When Yitzchak Horwitz’s family opened one of the first Jewish businesses in this leafy suburb of Manchester — a bookstore that also sold Judaica items — it served a small Jewish community that had only recently moved there from the downtown area.
“The center was run-down after the war, living conditions deteriorated, we had to get out,” said Horwitz, a man in his 80s who runs and owns the Judaica World store that his family opened here in 1960. “A few Jewish families, a small synagogue and that was pretty much it.”
Nevertheless, Horwitz stuck it out. And half a century later, his business is among dozens of Jewish shops servicing thousands of people from the Jewish community of the Manchester area, some 200 miles north of London. Now this community is among the fastest growing in Western Europe, providing Horwitz income from selling Jewish and Hebrew holy books, textbooks and stationery.
At a time when many Jewish communities outside London are dwindling, the one in the Manchester area is growing almost beyond its own capacity due to the high birthrate of its haredi Orthodox nucleus and an influx of Jewish newcomers. The latter is drawn here by the excellent infrastructure for observant Jews and a cost of living that is roughly half that of pricey London.
“People in London seem to think they earn loads more money,” said Selena Myers, a Liverpool-born observant Jewish in her 20s who works at a local Jewish newspaper. Four years ago she moved from London to Manchester, where she lives with her husband. “In fact, the cost of living is maybe three times higher than in Manchester,” whereas the salaries are not. London, she said, “doesn’t make financial sense.”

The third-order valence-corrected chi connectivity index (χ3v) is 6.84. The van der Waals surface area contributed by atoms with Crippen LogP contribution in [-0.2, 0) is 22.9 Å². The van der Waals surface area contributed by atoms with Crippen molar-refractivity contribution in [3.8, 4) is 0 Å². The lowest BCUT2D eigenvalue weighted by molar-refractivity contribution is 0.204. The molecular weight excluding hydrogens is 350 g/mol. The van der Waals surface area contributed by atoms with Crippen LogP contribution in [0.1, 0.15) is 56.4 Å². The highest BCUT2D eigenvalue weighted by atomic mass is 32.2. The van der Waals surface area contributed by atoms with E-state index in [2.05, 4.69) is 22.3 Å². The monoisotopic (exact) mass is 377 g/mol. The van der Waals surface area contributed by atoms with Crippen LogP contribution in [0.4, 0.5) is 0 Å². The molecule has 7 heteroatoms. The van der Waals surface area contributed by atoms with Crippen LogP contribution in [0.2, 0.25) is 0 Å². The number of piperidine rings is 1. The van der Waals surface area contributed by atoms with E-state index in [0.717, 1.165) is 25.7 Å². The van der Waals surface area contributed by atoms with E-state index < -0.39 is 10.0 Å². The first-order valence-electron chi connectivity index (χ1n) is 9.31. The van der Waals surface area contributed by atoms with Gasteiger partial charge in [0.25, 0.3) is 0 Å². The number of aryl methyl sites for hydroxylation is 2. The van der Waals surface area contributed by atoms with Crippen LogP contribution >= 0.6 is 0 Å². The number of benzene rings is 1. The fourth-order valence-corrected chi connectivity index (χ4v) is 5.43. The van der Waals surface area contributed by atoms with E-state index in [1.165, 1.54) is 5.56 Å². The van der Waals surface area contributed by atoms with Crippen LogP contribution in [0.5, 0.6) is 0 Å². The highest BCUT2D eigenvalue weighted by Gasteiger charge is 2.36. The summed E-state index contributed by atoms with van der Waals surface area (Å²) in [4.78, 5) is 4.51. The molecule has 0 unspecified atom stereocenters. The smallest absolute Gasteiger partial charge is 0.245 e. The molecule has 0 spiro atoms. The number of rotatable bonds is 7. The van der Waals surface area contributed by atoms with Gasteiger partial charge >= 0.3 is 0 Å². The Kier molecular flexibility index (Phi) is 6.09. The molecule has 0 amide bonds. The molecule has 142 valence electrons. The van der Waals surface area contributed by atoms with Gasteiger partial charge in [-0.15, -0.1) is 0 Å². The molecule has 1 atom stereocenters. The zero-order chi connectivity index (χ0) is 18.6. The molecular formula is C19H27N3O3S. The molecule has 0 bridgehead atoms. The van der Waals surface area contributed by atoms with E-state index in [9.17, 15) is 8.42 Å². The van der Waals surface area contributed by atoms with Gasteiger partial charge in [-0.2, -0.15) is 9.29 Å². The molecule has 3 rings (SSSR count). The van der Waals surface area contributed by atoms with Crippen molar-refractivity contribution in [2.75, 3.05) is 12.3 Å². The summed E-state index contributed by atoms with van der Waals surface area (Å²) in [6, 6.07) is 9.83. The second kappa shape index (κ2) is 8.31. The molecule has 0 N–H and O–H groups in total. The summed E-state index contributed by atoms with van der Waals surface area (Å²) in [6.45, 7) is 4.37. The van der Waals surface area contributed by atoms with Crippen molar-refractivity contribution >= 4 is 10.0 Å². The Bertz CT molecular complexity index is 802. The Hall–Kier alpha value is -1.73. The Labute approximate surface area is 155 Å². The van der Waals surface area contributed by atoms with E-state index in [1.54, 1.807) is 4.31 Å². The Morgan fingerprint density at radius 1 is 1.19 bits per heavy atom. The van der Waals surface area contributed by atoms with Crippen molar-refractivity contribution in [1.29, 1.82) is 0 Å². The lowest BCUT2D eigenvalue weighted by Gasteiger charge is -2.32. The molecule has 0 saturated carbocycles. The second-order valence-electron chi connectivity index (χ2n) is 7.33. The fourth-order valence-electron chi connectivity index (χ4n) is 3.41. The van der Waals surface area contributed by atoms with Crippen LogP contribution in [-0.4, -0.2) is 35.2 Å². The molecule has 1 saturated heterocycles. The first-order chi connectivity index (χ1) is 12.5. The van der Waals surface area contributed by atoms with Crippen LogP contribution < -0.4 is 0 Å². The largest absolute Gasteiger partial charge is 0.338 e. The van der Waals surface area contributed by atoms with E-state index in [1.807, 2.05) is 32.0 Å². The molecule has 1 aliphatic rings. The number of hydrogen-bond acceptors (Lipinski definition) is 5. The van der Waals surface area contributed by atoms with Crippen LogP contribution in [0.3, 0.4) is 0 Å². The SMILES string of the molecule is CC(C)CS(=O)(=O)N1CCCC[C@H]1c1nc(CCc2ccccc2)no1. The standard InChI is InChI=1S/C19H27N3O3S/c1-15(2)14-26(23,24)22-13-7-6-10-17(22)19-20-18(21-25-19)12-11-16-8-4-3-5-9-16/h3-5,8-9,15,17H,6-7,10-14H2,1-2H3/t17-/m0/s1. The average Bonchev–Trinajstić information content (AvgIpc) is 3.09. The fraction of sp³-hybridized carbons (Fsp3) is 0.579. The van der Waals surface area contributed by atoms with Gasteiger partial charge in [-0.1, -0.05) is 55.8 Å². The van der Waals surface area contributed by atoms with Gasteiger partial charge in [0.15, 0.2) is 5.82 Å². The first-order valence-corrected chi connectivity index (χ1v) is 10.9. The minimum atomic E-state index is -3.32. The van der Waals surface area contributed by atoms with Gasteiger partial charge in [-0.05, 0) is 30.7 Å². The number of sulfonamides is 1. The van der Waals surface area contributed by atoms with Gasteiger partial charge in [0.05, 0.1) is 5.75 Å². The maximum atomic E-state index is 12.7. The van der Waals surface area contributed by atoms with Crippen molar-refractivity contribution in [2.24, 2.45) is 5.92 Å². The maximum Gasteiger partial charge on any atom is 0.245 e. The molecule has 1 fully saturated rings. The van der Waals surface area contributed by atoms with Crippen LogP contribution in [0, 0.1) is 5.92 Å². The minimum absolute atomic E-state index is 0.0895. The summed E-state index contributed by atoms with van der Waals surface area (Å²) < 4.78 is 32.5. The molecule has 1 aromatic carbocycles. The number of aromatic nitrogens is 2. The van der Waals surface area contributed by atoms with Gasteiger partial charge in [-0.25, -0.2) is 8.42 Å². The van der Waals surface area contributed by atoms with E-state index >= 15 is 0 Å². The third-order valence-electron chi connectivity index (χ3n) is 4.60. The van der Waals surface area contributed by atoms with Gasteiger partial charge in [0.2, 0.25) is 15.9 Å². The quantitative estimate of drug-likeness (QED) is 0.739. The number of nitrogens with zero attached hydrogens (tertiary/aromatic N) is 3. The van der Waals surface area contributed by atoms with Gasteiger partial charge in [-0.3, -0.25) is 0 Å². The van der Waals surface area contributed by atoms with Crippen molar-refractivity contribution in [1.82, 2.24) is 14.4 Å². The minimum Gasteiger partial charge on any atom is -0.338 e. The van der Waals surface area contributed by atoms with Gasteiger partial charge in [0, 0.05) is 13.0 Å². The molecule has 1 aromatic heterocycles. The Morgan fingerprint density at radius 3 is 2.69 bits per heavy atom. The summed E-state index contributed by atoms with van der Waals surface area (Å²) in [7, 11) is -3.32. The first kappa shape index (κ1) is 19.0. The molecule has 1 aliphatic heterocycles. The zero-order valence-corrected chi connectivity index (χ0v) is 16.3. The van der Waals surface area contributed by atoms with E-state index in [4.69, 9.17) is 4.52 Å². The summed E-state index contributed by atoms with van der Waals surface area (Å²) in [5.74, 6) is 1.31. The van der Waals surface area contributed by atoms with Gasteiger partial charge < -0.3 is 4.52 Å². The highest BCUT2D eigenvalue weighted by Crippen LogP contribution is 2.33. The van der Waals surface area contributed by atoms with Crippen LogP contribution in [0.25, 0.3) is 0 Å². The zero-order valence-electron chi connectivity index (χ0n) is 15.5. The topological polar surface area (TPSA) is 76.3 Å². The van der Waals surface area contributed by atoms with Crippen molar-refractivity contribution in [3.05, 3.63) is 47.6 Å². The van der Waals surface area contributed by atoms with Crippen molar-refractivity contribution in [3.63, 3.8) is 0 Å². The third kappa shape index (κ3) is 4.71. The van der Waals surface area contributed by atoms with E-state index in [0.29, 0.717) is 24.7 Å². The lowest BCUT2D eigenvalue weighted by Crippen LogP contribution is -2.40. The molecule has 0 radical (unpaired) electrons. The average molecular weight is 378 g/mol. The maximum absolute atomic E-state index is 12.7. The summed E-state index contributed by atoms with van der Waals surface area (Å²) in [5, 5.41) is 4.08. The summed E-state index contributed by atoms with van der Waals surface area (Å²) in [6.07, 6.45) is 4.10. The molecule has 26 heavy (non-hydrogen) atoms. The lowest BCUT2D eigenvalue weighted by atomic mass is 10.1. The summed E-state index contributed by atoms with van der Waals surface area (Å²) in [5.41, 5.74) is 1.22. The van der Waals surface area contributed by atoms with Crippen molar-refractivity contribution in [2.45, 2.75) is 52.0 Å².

London is the world’s most expensive city in which to live and work, according to a study published in March by the Savills international real-estate agency. Accommodation for the average Londoner – calculated as a total of housing and office rental costs – comes to $105,000 a year, putting London ahead of New York ($103,000) and Hong Kong ($96,800).
A view of Manchester’s Victoria train station. (Wikimedia Commons)
Not only is renting in Manchester half the cost of what it is in London, but the average price of a home in the greater Manchester area is $144,000 – a full fifth of the average price in London.
Cost of living is especially important for Orthodox families with many children, like that of Simon Rudich, a Rome-born property investor and lawyer who has raised eight children in Manchester with his British wife.
“If you want to live in England as an observant Jew, which I do, then you have two main options: London or Manchester,” said Rudich. “But you only have one sensible option, which is the one I took.”
The only downside to living in Manchester, he said, “is living without sunshine.” Manchester gets 256 rainy days annually and 34 inches of precipitation – respectively 30 and 21 percent more than London.
When the sun does shine, however, Prestwich is bustling with activity by Jews of all denominations. It has five kosher supermarkets near its center. One features a sushi bar where customers line up for freshly prepared glatt kosher rolls.
There are clothing shops catering to the modest standards of observant women, several kosher butchers, a vegetable shop with exotic produce like gooseberries and mangos from Israel, and a French-style kosher patisserie.
According to a 2011 census by the Institute for Jewish Policy Research, greater Manchester in the previous decade saw a 15 percent growth in its Jewish population, to 25,013. Conversely, the city of Manchester itself lost 463 Jews. It is home to Britain’s second largest Jewish population after London, where most of the country’s 250,000 Jews live.